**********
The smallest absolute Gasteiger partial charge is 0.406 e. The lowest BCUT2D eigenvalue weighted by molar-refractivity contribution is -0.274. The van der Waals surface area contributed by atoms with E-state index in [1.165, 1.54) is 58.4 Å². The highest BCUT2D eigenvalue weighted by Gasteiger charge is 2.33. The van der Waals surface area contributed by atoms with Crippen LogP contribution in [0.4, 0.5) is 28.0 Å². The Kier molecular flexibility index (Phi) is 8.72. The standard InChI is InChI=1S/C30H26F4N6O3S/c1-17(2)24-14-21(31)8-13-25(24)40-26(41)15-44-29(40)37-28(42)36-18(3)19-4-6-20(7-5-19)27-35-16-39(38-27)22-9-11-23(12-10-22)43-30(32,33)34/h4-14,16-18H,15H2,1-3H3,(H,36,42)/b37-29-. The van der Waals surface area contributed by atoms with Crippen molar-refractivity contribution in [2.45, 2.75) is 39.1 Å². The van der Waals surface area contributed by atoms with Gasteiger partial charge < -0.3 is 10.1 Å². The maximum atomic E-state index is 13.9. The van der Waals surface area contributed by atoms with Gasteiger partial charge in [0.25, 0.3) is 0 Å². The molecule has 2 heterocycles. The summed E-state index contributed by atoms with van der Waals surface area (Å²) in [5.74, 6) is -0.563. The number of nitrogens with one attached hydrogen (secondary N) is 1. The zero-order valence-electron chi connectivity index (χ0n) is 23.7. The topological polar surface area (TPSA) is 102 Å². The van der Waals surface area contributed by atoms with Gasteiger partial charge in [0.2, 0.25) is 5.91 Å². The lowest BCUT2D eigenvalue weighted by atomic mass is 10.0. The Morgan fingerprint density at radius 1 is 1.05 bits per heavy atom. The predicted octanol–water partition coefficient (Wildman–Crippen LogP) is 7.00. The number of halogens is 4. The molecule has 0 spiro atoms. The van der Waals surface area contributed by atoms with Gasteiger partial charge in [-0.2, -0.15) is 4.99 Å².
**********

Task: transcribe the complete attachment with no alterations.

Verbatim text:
The smallest absolute Gasteiger partial charge is 0.406 e. The lowest BCUT2D eigenvalue weighted by molar-refractivity contribution is -0.274. The van der Waals surface area contributed by atoms with E-state index in [1.165, 1.54) is 58.4 Å². The highest BCUT2D eigenvalue weighted by Gasteiger charge is 2.33. The van der Waals surface area contributed by atoms with Crippen LogP contribution in [0.4, 0.5) is 28.0 Å². The Kier molecular flexibility index (Phi) is 8.72. The standard InChI is InChI=1S/C30H26F4N6O3S/c1-17(2)24-14-21(31)8-13-25(24)40-26(41)15-44-29(40)37-28(42)36-18(3)19-4-6-20(7-5-19)27-35-16-39(38-27)22-9-11-23(12-10-22)43-30(32,33)34/h4-14,16-18H,15H2,1-3H3,(H,36,42)/b37-29-. The van der Waals surface area contributed by atoms with Crippen molar-refractivity contribution in [2.45, 2.75) is 39.1 Å². The van der Waals surface area contributed by atoms with Gasteiger partial charge < -0.3 is 10.1 Å². The maximum atomic E-state index is 13.9. The van der Waals surface area contributed by atoms with Gasteiger partial charge in [0.25, 0.3) is 0 Å². The molecule has 2 heterocycles. The summed E-state index contributed by atoms with van der Waals surface area (Å²) in [5.74, 6) is -0.563. The number of nitrogens with one attached hydrogen (secondary N) is 1. The zero-order valence-electron chi connectivity index (χ0n) is 23.7. The topological polar surface area (TPSA) is 102 Å². The van der Waals surface area contributed by atoms with Gasteiger partial charge in [0.2, 0.25) is 5.91 Å². The lowest BCUT2D eigenvalue weighted by atomic mass is 10.0. The Morgan fingerprint density at radius 1 is 1.05 bits per heavy atom. The predicted octanol–water partition coefficient (Wildman–Crippen LogP) is 7.00. The number of halogens is 4. The molecule has 0 spiro atoms. The van der Waals surface area contributed by atoms with Gasteiger partial charge in [-0.2, -0.15) is 4.99 Å².